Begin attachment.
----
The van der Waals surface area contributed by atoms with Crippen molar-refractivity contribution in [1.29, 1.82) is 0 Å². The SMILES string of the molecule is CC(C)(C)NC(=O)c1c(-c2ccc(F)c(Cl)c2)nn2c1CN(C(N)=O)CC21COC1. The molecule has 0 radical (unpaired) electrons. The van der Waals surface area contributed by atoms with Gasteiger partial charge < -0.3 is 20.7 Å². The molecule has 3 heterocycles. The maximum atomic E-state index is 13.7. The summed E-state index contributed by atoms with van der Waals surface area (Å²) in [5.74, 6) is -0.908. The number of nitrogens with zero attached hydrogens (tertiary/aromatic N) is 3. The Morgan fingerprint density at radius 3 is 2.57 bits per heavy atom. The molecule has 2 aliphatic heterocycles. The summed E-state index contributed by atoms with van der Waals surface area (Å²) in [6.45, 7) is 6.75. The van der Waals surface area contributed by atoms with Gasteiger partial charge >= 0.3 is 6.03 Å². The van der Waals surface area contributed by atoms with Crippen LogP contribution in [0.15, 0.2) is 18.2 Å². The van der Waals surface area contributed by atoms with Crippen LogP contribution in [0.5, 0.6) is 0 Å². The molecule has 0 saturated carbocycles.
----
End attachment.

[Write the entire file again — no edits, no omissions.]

The van der Waals surface area contributed by atoms with Crippen molar-refractivity contribution in [1.29, 1.82) is 0 Å². The SMILES string of the molecule is CC(C)(C)NC(=O)c1c(-c2ccc(F)c(Cl)c2)nn2c1CN(C(N)=O)CC21COC1. The molecule has 0 radical (unpaired) electrons. The van der Waals surface area contributed by atoms with Gasteiger partial charge < -0.3 is 20.7 Å². The molecule has 3 heterocycles. The maximum atomic E-state index is 13.7. The summed E-state index contributed by atoms with van der Waals surface area (Å²) in [5.74, 6) is -0.908. The number of nitrogens with zero attached hydrogens (tertiary/aromatic N) is 3. The Morgan fingerprint density at radius 3 is 2.57 bits per heavy atom. The molecule has 2 aliphatic heterocycles. The summed E-state index contributed by atoms with van der Waals surface area (Å²) in [6.45, 7) is 6.75. The van der Waals surface area contributed by atoms with Gasteiger partial charge >= 0.3 is 6.03 Å². The van der Waals surface area contributed by atoms with Crippen LogP contribution in [0.15, 0.2) is 18.2 Å². The van der Waals surface area contributed by atoms with Crippen LogP contribution in [0.5, 0.6) is 0 Å². The molecule has 0 saturated carbocycles.